His simple but very practical and effective solution: “Be faithful to your own religion but focus on the shared gains of common humanity.”

Tan Sri Dato Dr Syed Hamid Albar cited the same need to rise above individuality and territoriality. He noted that in spite of globalisation and economic inter-connectivity, countries and governments were still largely driven by national self-interests and agendas.

“We are not embracing diversity or celebrating our commonality. We are not looking ourselves as a members of a human community but as groups of identities. When Malaysia became independent, everyone said it would be a failed state as the people live in their own silos — Malays in rural areas, Chinese in urban areas and Indians in the estates.” He said Malaysia had used its slogan, “Unity in Diversity” to bring the various ethnic groups together for a common cause, without which it would not have been possible to get this far.

Today, he said, the same formula needs to be applied within the framework of the ASEAN integrated community. “You cannot be a community if you are still state-centered. Seeking a people-centric and people-centered ASEAN community is a declaration. I would like that to be translated to create common grounds of cooperation among the people. We still don’t understand each other’s culture, language and religion. Without understanding you cannot overcome misunderstanding.”

In turn, Dr Surin Pitsuwan cited the prevalence of “impunity” in global governance and the inequitable application of the rule of law as a root cause of conflict.

He said, “Without equity and justice and rule of law, no society, religious community, no civilisation can live in peace within itself or outside. We have so many problems with the rule of law everywhere. Laws cannot be enforced and practiced. In many societies, there are privileges, patronage, inequalities and existing structures that do not allow equal participation. Many societies are suffering. You commit mistakes and crimes, but you are protected because of the impunity instituted within the system. No-one is held responsible. So, one community, one people can go on exploiting their own without (being held accountable). That has to be changed.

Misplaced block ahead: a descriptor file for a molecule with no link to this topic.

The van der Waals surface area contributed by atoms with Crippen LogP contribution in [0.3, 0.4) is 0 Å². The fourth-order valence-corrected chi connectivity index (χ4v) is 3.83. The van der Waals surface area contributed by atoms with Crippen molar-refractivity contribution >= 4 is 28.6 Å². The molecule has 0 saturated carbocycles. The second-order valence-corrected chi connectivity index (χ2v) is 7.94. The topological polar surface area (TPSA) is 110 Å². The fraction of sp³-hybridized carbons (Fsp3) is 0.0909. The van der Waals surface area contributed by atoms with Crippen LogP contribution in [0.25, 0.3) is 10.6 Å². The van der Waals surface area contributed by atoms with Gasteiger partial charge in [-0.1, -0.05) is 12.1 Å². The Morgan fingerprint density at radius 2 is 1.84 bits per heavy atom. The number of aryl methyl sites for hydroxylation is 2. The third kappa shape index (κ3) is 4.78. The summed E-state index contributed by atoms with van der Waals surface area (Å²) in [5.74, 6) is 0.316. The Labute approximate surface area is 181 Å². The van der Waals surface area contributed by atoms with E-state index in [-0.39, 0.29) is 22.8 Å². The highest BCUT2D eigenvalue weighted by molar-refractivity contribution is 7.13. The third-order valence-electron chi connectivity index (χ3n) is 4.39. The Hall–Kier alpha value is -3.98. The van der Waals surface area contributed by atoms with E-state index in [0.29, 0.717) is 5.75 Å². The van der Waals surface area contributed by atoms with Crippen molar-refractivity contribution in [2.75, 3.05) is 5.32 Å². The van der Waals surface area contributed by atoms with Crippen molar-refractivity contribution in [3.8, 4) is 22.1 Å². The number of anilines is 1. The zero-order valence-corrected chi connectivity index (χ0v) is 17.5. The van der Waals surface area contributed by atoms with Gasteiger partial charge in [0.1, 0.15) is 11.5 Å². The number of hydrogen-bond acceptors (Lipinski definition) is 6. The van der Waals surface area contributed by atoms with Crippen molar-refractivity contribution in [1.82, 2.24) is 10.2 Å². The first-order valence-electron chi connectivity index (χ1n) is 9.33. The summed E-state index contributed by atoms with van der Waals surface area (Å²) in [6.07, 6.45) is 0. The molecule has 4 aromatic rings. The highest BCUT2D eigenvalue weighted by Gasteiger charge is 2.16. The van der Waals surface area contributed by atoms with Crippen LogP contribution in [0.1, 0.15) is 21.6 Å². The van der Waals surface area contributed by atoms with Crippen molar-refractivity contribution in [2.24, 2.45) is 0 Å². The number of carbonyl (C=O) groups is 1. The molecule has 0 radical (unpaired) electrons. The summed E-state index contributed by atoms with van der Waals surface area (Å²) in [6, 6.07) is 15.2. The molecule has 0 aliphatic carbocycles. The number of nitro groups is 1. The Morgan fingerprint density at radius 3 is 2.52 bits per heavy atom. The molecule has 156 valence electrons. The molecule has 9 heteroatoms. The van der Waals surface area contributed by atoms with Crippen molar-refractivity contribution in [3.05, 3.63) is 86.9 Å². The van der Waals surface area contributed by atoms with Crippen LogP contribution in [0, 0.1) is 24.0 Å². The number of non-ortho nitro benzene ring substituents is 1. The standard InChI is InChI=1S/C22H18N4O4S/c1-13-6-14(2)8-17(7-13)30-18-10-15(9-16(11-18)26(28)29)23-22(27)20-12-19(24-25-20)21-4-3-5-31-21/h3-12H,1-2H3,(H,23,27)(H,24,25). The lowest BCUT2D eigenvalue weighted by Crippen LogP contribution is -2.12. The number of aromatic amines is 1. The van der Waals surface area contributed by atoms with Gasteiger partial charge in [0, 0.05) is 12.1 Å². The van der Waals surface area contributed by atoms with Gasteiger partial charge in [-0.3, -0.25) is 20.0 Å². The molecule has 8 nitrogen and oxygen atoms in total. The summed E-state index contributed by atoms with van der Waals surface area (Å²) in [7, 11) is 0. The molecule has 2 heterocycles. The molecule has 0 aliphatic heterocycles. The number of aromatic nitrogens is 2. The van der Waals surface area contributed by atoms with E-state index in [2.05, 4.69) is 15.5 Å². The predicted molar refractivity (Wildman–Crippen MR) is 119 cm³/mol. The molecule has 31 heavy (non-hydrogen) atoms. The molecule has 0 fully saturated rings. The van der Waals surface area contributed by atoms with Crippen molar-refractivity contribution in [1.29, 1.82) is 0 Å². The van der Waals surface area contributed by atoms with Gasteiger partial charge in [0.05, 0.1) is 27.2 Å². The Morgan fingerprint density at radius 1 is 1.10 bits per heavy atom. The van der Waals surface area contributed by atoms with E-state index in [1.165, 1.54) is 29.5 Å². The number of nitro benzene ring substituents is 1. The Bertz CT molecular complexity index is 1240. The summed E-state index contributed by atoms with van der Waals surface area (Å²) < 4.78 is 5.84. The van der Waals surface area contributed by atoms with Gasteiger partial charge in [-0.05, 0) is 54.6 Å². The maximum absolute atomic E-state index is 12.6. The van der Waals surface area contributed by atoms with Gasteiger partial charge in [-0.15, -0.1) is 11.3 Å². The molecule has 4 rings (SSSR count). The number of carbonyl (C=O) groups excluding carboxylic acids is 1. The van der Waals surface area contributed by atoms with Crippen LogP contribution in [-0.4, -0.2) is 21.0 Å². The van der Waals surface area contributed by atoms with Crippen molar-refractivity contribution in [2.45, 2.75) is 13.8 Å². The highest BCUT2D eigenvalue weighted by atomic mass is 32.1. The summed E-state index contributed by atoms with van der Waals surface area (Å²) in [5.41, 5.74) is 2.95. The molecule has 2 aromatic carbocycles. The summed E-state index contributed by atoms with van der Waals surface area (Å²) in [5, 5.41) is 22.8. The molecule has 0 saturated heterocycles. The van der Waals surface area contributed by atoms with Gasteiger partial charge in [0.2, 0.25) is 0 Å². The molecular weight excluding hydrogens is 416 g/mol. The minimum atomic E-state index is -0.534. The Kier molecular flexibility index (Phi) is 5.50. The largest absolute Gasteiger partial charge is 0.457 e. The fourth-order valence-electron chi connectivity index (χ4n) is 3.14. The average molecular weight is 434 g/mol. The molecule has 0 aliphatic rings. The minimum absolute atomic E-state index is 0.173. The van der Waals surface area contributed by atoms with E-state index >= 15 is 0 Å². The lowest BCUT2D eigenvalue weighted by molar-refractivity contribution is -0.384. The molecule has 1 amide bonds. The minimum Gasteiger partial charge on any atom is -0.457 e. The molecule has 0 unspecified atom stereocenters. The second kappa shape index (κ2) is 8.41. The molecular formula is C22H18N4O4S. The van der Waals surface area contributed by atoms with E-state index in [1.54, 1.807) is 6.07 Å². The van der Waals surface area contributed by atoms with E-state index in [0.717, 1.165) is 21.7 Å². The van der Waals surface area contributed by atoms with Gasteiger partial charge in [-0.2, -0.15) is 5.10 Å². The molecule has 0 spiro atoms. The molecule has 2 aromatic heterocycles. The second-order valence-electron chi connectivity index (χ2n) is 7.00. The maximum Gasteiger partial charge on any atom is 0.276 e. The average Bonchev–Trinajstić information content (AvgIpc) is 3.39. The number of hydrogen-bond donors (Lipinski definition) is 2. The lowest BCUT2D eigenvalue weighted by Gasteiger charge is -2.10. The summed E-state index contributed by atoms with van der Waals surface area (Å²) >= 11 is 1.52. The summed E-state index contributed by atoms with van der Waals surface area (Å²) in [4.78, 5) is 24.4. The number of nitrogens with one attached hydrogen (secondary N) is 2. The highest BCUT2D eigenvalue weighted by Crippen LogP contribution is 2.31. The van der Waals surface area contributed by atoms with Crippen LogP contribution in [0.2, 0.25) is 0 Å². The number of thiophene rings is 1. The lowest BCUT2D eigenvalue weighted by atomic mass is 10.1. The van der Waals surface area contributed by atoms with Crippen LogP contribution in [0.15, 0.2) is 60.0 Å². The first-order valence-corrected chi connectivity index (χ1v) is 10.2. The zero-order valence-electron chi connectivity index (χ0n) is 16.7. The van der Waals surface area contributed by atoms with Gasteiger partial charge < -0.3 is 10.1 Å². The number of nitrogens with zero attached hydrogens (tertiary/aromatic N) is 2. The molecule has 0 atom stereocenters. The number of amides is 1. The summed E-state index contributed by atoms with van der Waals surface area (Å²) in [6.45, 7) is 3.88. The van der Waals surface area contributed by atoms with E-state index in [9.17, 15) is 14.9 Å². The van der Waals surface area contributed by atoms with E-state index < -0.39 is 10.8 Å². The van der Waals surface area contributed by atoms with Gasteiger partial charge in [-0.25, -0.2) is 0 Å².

“We have to look within ourselves. There should be equity, justice and space for all of us, not as members of any one community but as human beings. If we can be open about it, there is hope to find peace and accommodation. Diversity is here to stay, the challenge is how to harness it as a human family,” Dr Surin said.

Dr Surin referred to the symposium as an historic event for both Thailand and ASEAN. Another speaker referred to it as an ice-breaking event.

Organisers are already mulling the possibility of expanding the next symposium to an ASEAN level. It was noted that ASEAN provides the perfect platform for inter-faith dialogue, the 10-member grouping comprising of the largest Islamic-majority country (Indonesia), one of the largest populations of Buddhists (Thailand, Cambodia, Laos and Vietnam), and one of the largest Catholic-majority countries (the Philippines).